“None of this changes the big picture that the collapse in activity left the economy 21.8% smaller than in Q4,” says Ruth Gregory at Capital Economics. “Backward-looking news is less important than the timelier data which has suggested the rapid rebound phase has already come to an end in September. The renewed COVID-19 restrictions will probably mean that GDP stagnates in Q4, leaving economic activity marooned 5.5% short of its pre-crisis level.”
Above: Changes in United Kingdom household savings rate. Source: ONS.
Wednesday’s data is a meaningful revision but still pales into insignificance when compared with the scale of the crater created by government efforts to contain the coronavirus, and it was also partially offset by a downgrade to the earlier estimate of first-quarter contraction.
First quarter GDP growth was -2.5%, the ONS said Wednesday, downgrading its earlier estimate of a -2.2% fall. Furthermore, the recovery that began in the third quarter is now thought to have stalled and with the government withdrawing support for companies and households, as well as tightening restrictions, Capital Economics’ Gregory says a fresh contraction cannot be ruled out.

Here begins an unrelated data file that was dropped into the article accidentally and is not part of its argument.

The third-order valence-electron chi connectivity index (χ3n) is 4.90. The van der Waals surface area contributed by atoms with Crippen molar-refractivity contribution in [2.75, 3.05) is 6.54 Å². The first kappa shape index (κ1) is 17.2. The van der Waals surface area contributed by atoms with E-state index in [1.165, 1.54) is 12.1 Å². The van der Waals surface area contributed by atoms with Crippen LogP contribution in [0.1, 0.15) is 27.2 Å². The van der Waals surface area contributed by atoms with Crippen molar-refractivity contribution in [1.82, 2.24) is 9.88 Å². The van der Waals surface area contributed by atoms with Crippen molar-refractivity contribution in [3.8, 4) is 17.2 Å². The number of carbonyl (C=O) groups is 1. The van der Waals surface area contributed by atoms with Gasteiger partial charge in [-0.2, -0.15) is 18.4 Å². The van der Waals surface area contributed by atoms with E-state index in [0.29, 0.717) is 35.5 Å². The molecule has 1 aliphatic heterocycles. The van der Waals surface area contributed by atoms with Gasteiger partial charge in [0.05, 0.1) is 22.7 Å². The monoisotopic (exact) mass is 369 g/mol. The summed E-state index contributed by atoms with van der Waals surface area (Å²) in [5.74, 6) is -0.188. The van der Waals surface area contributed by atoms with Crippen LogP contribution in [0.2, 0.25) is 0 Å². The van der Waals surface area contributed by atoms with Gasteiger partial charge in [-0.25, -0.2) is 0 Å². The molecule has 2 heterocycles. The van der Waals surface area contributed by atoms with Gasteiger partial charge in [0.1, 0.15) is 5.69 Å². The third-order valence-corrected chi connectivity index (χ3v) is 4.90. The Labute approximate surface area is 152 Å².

“Households’ spending appears to have rebounded strongly in Q3, as they spent some of the “enforced” savings,” says Samuel Tombs, chief UK economist at Pantheon Macroeconomics. “A high saving rate and a decline in labour income likely will ensure that households’ spending, and indeed overall GDP, are approximately 5% below their pre-Covid level in the final quarter of this year.”
Above: Changes in components of Unite Kingdom trade balance. Source: ONS.